In the following, the invention will be explained in more detail by way of an exemplary embodiment schematically illustrated in the drawing.

FIG. 1 illustrates the basic structure of a pump element according to the prior art;

FIG. 2 depicts the cam elevation curve according to the invention;

FIG. 3 shows the course of the stroke and acceleration of the pump piston.

FIG. 1 illustrates the basic structure of a pump element according to the prior art. A pump element 1 is comprised of a cylinder 2 and a piston 3 guided within the cylinder so as to be displaceable in the longitudinal sense. A cam shaft 4 driven by the combustion engine reciprocates the piston 3 within the cylinder 2, the piston spring 3a maintaining the contact between the roller tappet 13 connected with the piston 3 and the cam shaft 4. Fuel is sucked from the pump suction volume 6 via a suction valve 5 during the descending travel of the piston 3 and subsequently pressed into the rail 8 via a pressure valve 7 during the ascending travel. The cam shaft 4 is comprised of a shaft portion 9 and a cam 10 for each pump element 1 to be acted upon. The contour of the cam 10, which determines the stroke of the pump element 1, as a rule, is composed of several circular 11 and tangential cam portions 12. Alternatively, the shape of the cam may also result from a sinusoidal oscillation.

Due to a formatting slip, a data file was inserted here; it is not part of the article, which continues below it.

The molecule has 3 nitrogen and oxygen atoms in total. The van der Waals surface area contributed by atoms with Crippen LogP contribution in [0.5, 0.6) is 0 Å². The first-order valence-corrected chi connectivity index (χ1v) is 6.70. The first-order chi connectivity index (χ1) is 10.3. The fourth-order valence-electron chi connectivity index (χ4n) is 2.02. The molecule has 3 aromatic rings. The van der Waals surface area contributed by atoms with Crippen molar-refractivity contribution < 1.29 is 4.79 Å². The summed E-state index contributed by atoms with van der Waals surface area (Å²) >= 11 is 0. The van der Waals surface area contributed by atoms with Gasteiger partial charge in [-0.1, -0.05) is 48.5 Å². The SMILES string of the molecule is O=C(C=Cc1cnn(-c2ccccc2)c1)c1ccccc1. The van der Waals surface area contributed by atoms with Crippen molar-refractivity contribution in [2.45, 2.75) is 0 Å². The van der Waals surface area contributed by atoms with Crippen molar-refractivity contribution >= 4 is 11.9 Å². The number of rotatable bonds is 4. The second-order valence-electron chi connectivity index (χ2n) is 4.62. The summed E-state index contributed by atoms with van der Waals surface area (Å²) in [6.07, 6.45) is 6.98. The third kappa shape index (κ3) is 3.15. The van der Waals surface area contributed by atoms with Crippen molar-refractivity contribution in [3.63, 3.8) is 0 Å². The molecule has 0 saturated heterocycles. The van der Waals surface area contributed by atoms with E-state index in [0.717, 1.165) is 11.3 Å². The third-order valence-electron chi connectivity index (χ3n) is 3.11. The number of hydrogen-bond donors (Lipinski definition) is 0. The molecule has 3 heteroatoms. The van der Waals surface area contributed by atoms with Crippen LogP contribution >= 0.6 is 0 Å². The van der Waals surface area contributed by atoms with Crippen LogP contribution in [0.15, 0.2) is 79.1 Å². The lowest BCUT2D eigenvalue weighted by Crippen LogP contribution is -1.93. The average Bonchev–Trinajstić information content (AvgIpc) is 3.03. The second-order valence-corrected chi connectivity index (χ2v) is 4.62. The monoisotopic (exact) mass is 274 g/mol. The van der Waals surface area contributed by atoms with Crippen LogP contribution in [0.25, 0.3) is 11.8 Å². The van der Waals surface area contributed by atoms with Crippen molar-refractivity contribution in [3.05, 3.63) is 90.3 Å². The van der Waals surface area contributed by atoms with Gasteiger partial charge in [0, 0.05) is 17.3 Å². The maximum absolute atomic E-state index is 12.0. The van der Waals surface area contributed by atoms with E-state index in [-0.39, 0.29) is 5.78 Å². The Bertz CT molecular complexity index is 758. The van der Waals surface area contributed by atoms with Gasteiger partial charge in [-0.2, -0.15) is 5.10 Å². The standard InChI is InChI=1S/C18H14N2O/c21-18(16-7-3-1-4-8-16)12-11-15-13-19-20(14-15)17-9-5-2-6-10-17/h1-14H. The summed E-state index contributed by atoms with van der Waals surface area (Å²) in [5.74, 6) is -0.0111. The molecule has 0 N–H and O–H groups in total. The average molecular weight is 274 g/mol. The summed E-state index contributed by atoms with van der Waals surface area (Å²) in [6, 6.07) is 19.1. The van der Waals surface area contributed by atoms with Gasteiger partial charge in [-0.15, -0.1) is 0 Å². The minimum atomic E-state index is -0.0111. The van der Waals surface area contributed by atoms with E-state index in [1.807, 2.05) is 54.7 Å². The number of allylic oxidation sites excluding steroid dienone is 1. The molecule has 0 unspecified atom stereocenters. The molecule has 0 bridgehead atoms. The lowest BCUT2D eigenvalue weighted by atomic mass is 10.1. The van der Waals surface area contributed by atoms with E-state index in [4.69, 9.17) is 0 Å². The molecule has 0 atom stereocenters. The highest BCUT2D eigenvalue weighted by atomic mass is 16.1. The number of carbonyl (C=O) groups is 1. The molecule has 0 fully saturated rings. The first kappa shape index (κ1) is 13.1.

The cam shape according to the invention is illustrated in FIG. 2. From this, it is apparent that the cam elevation curve 18 results from the superposition of the first sine wave 19 with a second sine wave 20, the second sine wave 20 having the double frequency and a lower amplitude as compared to the first sine wave 19. In this respect, it should be noted that the term sine wave in the context of the present invention serves to denote a wave as illustrated in FIG. 2, which corresponds to a curve resulting, in the strict mathematical sense, from a sine function ranging between −90 and +270°. Such a curve could also be denoted as a cosine oscillation with a negative sign.

FIG. 3 illustrates the course of stroke 14 and acceleration 16 with a sinus-shaped cam as well as the stroke 15 and acceleration course 17 with a double-sine cam according to the invention, the cam angle being plotted on the X-axis and the stroke/acceleration being plotted on the Y-axis. The acceleration 16 with the sine cam at the beginning of feeding (0°) is smaller than the acceleration 17 of the double-sine cam. At the upper dead center (180°), the deceleration 17 of the double-sine cam is smaller than the deceleration 16 of the sine cam such that a higher ceiling speed will be attainable. Alternatively, there is the option to still superpose further harmonics so as to further increase the lift-off speed.